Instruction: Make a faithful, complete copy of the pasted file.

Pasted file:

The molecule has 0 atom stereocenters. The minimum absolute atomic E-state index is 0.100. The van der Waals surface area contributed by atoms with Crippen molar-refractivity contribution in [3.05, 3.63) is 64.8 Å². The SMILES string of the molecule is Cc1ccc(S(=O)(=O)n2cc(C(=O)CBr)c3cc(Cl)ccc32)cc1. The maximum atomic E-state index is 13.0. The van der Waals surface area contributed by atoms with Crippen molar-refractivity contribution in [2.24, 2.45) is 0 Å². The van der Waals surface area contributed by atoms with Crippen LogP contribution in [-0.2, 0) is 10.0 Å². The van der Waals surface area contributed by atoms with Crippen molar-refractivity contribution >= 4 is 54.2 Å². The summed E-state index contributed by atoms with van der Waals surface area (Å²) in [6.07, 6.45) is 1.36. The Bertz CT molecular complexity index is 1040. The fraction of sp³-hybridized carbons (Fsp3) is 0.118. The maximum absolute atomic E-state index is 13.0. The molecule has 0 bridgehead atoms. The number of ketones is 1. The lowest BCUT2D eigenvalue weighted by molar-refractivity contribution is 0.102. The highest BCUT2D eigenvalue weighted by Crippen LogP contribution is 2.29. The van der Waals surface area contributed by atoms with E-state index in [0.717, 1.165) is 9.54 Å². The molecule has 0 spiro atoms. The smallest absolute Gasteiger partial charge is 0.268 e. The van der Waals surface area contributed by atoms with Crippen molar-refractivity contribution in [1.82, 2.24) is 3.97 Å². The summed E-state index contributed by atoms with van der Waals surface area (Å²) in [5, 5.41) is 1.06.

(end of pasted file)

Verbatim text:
The molecule has 0 atom stereocenters. The minimum absolute atomic E-state index is 0.100. The van der Waals surface area contributed by atoms with Crippen molar-refractivity contribution in [3.05, 3.63) is 64.8 Å². The SMILES string of the molecule is Cc1ccc(S(=O)(=O)n2cc(C(=O)CBr)c3cc(Cl)ccc32)cc1. The maximum atomic E-state index is 13.0. The van der Waals surface area contributed by atoms with Crippen molar-refractivity contribution in [2.24, 2.45) is 0 Å². The van der Waals surface area contributed by atoms with Crippen LogP contribution in [-0.2, 0) is 10.0 Å². The van der Waals surface area contributed by atoms with Crippen molar-refractivity contribution >= 4 is 54.2 Å². The summed E-state index contributed by atoms with van der Waals surface area (Å²) in [6.07, 6.45) is 1.36. The Bertz CT molecular complexity index is 1040. The fraction of sp³-hybridized carbons (Fsp3) is 0.118. The maximum absolute atomic E-state index is 13.0. The molecule has 0 bridgehead atoms. The number of ketones is 1. The lowest BCUT2D eigenvalue weighted by molar-refractivity contribution is 0.102. The highest BCUT2D eigenvalue weighted by Crippen LogP contribution is 2.29. The van der Waals surface area contributed by atoms with E-state index in [0.717, 1.165) is 9.54 Å². The molecule has 0 spiro atoms. The smallest absolute Gasteiger partial charge is 0.268 e. The van der Waals surface area contributed by atoms with Crippen molar-refractivity contribution in [1.82, 2.24) is 3.97 Å². The summed E-state index contributed by atoms with van der Waals surface area (Å²) in [5, 5.41) is 1.06.